and lets me mind-meld with her cat,” and Monica is all, “Woah, dude, but are you sure she likes you? Like, SURE sure?” To the point where Katie can detect her astonishment! What a shitty thing to realize if you’re Katie – that your mom is surprised when someone might actually want to be your friend. I think Monica’s heart is in the right place, but she really has no idea what to do with this daughter who is suddenly back in her life.
Kim: Oh, that was a heart wrencher for sure! This poor dear’s own mother is shocked she should find a friend. I mean, yeah, Katie did just scare away two babysitters within as many days. But you should not should show such shock to a child’s face. I felt confused because I wasn’t sure which way I was supposed to take Monica. At times she seemed wholly unlikable, and then little reveals would be made and I’d see her in a much more sympathetic light. I suppose this is actually quite skillful characterization on the author’s part.
Wendy: Monica’s definitely a “doing her best to provide” but totally disconnected mother; the chasm between them is understandable, but I have a hard time relating to her lack of any seeming emotional response to her child at all. It’s interesting to read between the lines as an adult reader, especially in regards to Monica, the absent father, and the dead grandmother. The author does a great job with having you register details as Katie would, sort of hearing some important family facts and not entirely comprehending at the moment but filing it away in the back of your head to think about later.
Layla: This is why I am glad of Mrs. M’s presence in this book – even though her loyalty to Katie seems sort of inexplicable at points (especially when she’s being questioned by some dude who might be a cop), I’m happy she’s there. And that when Katie opens up to her fairly early on in their relationship about having mad psychic powers, she’s just like, “Oh, well, all in a day. You might make a great vet some day … here, have a sandwich.”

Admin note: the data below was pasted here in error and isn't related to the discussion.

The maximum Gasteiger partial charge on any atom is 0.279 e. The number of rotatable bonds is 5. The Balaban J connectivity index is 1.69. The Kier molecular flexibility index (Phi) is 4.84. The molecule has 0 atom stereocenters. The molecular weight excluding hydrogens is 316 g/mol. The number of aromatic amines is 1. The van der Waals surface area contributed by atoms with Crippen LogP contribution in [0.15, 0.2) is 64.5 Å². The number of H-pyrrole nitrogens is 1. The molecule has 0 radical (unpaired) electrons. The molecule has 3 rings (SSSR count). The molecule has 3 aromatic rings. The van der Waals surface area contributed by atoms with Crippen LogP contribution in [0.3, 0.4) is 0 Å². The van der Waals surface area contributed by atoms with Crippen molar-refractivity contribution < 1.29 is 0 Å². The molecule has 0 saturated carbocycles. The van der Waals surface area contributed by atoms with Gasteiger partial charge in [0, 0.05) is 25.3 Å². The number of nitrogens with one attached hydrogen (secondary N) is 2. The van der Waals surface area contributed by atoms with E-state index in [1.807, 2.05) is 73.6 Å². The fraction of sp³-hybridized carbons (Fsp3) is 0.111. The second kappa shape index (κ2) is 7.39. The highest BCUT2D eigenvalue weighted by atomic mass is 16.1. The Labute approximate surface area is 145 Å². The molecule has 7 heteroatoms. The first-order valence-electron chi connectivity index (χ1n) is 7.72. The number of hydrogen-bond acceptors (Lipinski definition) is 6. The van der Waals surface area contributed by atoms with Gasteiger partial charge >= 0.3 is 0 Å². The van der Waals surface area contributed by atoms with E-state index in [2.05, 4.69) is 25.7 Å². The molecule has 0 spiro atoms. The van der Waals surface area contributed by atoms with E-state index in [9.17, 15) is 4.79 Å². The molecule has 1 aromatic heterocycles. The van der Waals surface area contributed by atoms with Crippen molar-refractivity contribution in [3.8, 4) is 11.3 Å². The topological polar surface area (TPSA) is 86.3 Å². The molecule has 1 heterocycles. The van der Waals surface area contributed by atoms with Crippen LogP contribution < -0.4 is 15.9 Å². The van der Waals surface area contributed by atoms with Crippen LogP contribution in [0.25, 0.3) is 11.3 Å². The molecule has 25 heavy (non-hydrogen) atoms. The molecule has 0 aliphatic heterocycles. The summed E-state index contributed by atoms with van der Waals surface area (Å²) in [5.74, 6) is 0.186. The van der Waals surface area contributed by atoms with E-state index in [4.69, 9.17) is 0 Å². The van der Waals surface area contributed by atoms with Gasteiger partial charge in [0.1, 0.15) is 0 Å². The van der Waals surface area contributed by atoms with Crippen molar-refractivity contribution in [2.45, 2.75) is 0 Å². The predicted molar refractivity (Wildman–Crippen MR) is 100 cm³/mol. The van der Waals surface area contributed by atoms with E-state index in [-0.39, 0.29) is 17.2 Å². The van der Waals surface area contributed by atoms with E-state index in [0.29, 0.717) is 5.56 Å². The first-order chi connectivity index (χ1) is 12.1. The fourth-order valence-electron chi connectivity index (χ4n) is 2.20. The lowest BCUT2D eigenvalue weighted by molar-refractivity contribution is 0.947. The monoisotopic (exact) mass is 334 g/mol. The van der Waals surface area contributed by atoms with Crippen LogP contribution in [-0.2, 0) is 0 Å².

Kim: Mrs. M was the highlight of the novel and I aspire to be her. Be right back; buying many floral muumuus. Also endeavoring to be cool, and kind, and endlessly open minded and supportive.
Wendy: The only thing I did find a little peculiar was how easily she accepted Lobo’s diagnosis. Telekinetic powers, sure, you can easily see that. But diagnosing a cat upon first meeting? I would’ve been a bit more dubious. Even if I took him to the vet. But yeah, Mrs. M is great–she’s the only adult in Katie’s life who listens to her. Without ulterior motives, that is.
Layla: This is why I feel so angry about Adam Cooper’s seeming betrayal – he seems like a nice guy for a brief fleeting moment and then he’s asking questions and seemingly trying to alienate Katie from the only people in the world who like her! Most of the adults in Katie’s life have just mostly been either awful or absent. And she is mostly a pretty good kid! I don’t really like the way that she messes with Mr. P., even though that dude is horrible, but I feel like for having mental powers she is pretty good at being ethical. Better than many an eleven-year old, I bet.
Wendy: Katie’s sense of justice is strong, and she mostly does refrain from taking advantage of her powers. More than I would’ve. As an adult, the Mr. P stuff did make me go “ooooh, honey” with the rock at least, but as a kid, I loved that she got some small triumphs over this horrible adult. It felt so satisfying.
Kim: Mr. P deserved everything he got, honestly.
Wendy: All the secondary characters were so well done, weren’t they? All the pool residents (Ms. K with her non-judgment and her electric blue bikini is especially vivid), Jackson Jones and his big houseful of sisters, and the five minutes you spend with the kids…you remember every single one of them. And Lobo. Man, I wish I could talk to cats.